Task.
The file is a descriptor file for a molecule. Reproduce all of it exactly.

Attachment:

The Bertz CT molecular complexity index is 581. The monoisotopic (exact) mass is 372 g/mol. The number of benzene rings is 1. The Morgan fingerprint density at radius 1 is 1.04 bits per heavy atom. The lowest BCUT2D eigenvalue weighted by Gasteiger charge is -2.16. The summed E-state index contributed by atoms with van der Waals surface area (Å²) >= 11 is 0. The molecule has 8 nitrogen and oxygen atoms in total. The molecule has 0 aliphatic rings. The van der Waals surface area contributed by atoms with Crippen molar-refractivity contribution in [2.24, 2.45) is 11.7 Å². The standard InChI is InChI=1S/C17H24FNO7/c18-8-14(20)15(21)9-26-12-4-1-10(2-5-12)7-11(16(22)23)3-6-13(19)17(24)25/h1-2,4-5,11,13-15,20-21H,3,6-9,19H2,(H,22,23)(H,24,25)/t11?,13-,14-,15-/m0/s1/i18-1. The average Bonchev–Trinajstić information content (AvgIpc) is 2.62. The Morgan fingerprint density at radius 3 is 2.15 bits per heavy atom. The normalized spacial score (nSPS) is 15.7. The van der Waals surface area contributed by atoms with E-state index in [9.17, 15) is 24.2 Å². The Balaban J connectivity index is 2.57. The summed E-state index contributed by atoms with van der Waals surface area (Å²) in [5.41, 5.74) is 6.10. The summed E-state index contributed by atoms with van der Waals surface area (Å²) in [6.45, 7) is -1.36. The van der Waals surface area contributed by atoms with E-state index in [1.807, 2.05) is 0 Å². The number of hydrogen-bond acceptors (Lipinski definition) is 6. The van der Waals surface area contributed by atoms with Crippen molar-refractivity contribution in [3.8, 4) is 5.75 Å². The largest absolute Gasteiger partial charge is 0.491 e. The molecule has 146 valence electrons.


The Bertz CT molecular complexity index is 581. The monoisotopic (exact) mass is 372 g/mol. The number of benzene rings is 1. The Morgan fingerprint density at radius 1 is 1.04 bits per heavy atom. The lowest BCUT2D eigenvalue weighted by Gasteiger charge is -2.16. The summed E-state index contributed by atoms with van der Waals surface area (Å²) >= 11 is 0. The molecule has 8 nitrogen and oxygen atoms in total. The molecule has 0 aliphatic rings. The van der Waals surface area contributed by atoms with Crippen molar-refractivity contribution in [2.24, 2.45) is 11.7 Å². The standard InChI is InChI=1S/C17H24FNO7/c18-8-14(20)15(21)9-26-12-4-1-10(2-5-12)7-11(16(22)23)3-6-13(19)17(24)25/h1-2,4-5,11,13-15,20-21H,3,6-9,19H2,(H,22,23)(H,24,25)/t11?,13-,14-,15-/m0/s1/i18-1. The average Bonchev–Trinajstić information content (AvgIpc) is 2.62. The Morgan fingerprint density at radius 3 is 2.15 bits per heavy atom. The normalized spacial score (nSPS) is 15.7. The van der Waals surface area contributed by atoms with E-state index in [9.17, 15) is 24.2 Å². The Balaban J connectivity index is 2.57. The summed E-state index contributed by atoms with van der Waals surface area (Å²) in [5.41, 5.74) is 6.10. The summed E-state index contributed by atoms with van der Waals surface area (Å²) in [6.45, 7) is -1.36. The van der Waals surface area contributed by atoms with E-state index in [1.807, 2.05) is 0 Å². The number of hydrogen-bond acceptors (Lipinski definition) is 6. The van der Waals surface area contributed by atoms with Crippen molar-refractivity contribution in [3.8, 4) is 5.75 Å². The largest absolute Gasteiger partial charge is 0.491 e. The molecule has 146 valence electrons.